Carter, CG, Sustainable aquaculture in Tasmania, Australia: industry initiatives and research priorities, The 2nd International Symposium on Offshore Aquaculture, 11 December 2018, Shanghai (2018) [Keynote Presentation]
Tasmania is a climate change hot-spot so that changes to the marine environment often occur here before they do in other regions of the world. Historically, high water temperatures were advantageous in promoting high growth of farmed salmon. As higher temperatures are experienced more often the industry is having to develop responses to the impacts of climate change. Strategies are underpinned by research and include selective breeding for robustness, evolving management practices and using new technology. The location of salmon farms is also changing and moving away from some coastal zones. Land-based recirculation aquaculture systems (RAS) are being built to increase the size of salmon before they are moved into seawater. Recently, industry has started to explore moving to offshore sites in order to expand beyond the limited coastal sites for aquaculture. The seas around Tasmania are relatively high energy and pose considerable technological challenges as well as unknown questions about production biology.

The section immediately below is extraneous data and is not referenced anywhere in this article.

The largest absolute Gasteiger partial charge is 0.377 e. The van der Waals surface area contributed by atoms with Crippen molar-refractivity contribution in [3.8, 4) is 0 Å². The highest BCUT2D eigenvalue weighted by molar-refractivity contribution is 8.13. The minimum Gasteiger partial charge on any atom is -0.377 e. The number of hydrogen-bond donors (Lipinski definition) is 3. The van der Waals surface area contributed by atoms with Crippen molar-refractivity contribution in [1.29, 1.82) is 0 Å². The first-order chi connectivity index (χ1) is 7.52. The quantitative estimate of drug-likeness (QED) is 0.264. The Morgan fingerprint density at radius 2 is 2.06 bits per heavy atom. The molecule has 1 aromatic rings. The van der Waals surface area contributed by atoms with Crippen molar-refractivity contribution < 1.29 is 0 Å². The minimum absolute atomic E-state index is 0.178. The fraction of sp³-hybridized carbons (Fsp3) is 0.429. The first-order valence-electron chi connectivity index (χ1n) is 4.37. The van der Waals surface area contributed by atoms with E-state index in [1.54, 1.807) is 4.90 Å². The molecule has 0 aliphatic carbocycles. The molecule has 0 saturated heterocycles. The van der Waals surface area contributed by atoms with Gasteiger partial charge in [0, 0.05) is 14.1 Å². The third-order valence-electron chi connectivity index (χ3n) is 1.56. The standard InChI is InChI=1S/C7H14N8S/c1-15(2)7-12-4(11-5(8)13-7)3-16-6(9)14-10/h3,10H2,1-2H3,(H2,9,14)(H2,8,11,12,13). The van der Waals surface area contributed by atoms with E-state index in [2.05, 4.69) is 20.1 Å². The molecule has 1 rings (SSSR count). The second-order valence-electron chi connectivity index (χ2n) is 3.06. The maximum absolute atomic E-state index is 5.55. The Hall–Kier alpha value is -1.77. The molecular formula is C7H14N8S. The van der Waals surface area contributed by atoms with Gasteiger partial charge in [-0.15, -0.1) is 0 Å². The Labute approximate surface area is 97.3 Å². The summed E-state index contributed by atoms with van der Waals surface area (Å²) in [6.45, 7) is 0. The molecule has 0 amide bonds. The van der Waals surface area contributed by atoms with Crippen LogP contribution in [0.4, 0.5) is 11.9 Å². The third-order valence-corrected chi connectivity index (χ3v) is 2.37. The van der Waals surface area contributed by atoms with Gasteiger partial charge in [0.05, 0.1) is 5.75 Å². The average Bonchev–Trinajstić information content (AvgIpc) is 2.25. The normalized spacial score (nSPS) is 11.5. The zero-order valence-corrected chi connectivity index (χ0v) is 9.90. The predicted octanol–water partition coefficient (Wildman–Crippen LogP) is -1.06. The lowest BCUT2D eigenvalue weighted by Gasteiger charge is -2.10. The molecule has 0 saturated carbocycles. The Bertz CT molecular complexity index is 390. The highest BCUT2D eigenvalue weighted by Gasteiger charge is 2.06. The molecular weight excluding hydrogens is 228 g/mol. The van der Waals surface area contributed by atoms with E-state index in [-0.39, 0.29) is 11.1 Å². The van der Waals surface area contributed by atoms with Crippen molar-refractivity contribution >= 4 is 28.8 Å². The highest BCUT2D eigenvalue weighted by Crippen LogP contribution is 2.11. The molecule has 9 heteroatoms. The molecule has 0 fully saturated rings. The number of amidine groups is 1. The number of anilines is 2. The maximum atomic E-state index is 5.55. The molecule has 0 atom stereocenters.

The aim of the presentation is to overview seafood production in Tasmania with a focus on current industry initiatives and setting research priorities.
|Item Type:||Keynote Presentation|
|Keywords:||aquaculture, salmon, offshore, review|
|Research Division:||Agricultural, Veterinary and Food Sciences|
|Research Group:||Fisheries sciences|
|Objective Division:||Animal Production and Animal Primary Products|
|Objective Group:||Fisheries - aquaculture|
|Objective Field:||Aquaculture fin fish (excl. tuna)|
|UTAS Author:||Carter, CG (Professor Chris Carter)|
|Downloads:||2 View Download Statistics|
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